Simple ways to modify a Christmas tree so it doesn’t look like Charlie Brown’s
STEAMBOAT SPRINGS — U.S. Forest Service recreation specialist Kent Foster has some tips for anyone wanting to harvest a tree from the Routt National Forest.
“People don’t necessarily like to go with me because I like to leave the nice trees,” said Foster, who has made harvesting a tree from the forest a tradition.
When scouring for a tree, the Forest Service encourages people not to take the perfect one, and for the health of the forest, people are encouraged to look for trees that are crowding other trees.
By cutting those trees down, it helps the forest environment by allowing the strong trees to remain.
Foster usually comes out of the woods with a Charlie Brown tree, but he has ways of making it more aesthetically pleasing.
He gets a taller tree than he needs and cuts off the lower branches. He then drills holes in the top part and inserts the branches to make it look more full.
“It’s a trick that I learned from someone else,” Foster said.
There is a high demand for the $10 Christmas tree permits, which are now available at Forest Service offices. Last year, about 1,850 of them were sold for the Routt National Forest.
As for the best places to hunt down a tree, Foster said it depends on the snow levels.
Areas up north off of Seedhouse Road and the Columbine area get deep fast, as does Dry Lake on Buffalo Pass.
The east side of Rabbit Ears Pass sees less traffic, and the selection might be better, Foster said
He encourages people to bring a shovel because trees should be cut at the base, and this might require digging through several feet of snow.
“Try to dig it out and cut the whole tree,” Foster said.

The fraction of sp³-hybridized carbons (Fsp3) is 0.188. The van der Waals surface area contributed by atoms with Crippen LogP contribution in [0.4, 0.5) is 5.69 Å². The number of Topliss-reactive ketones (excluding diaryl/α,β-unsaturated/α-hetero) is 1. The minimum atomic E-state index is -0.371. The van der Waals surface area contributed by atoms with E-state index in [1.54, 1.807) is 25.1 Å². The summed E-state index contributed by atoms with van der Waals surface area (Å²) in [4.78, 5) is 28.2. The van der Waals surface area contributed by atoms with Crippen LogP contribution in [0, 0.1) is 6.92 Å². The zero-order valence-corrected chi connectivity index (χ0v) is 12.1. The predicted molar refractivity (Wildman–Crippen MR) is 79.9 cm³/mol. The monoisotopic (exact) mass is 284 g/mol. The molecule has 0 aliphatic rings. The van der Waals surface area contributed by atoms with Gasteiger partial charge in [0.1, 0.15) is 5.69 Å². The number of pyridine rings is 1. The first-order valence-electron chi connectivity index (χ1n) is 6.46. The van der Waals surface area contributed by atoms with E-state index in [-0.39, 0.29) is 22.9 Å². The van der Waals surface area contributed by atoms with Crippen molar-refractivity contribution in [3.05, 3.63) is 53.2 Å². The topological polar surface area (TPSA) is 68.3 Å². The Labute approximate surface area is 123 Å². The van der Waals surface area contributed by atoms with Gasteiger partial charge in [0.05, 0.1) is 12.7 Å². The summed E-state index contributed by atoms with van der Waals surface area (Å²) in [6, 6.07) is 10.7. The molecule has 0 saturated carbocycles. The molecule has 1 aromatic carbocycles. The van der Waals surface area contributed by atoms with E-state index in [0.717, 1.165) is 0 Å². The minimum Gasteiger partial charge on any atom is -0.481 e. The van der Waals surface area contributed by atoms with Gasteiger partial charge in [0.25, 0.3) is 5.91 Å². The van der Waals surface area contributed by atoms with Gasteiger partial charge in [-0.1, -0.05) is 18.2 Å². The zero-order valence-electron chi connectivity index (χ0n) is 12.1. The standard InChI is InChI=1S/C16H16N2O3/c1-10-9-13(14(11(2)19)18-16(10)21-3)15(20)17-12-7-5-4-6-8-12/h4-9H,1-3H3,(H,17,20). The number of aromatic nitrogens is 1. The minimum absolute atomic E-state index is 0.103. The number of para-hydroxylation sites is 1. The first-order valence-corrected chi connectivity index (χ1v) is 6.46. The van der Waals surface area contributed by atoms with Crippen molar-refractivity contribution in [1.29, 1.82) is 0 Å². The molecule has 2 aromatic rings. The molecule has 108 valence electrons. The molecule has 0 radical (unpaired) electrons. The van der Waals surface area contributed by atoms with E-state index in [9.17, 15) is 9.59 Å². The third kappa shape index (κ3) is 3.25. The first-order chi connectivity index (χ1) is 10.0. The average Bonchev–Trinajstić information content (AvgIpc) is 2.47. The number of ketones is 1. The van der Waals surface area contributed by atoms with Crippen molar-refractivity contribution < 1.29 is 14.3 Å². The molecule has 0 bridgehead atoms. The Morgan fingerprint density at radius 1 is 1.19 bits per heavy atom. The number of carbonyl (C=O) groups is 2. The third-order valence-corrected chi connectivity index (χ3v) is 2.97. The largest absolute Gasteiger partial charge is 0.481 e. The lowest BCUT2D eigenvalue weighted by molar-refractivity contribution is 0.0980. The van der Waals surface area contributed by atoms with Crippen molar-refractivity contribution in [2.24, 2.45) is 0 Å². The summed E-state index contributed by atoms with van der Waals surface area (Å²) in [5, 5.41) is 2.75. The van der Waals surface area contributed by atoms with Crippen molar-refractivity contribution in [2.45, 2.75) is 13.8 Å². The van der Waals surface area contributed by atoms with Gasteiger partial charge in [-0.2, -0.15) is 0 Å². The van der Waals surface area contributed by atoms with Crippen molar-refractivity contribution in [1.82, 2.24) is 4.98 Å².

After Christmas, people can drop off their trees at the Howelsen Ice Arena.
The city of Steamboat chips the trees at no charge and then allows residents to use the material.
For the third year, the Every Kid in a Park initiative is offering one free Christmas tree permit to fourth-graders who have a valid Every Kid in a Park pass. Vouchers for a pass can be obtained at everykidinapark.gov.
Some regulations to remember when cutting your tree include:
• Trees may not be cut within 100 feet of roads or within 200 feet of campgrounds, picnic areas, scenic pullouts, administrative sites, timber sale areas or designated Wilderness areas. Distances may be greater for state highways and scenic byways. Contact district offices for details.
• Maximum tree height is 20 feet.
• Maximum tree diameter is 6 inches at the stump.
• Cut the tree to a stump height of 6 inches or less, or below the lowest living branch, whichever is lower. If one living branch is left on the stump, the tree will continue to grow, although it will probably become deformed and encourage disease.
• If boughs are wanted, choose a taller tree than needed (maximum 20 feet) and use the lower branches for boughs. Do not cut boughs from living trees.
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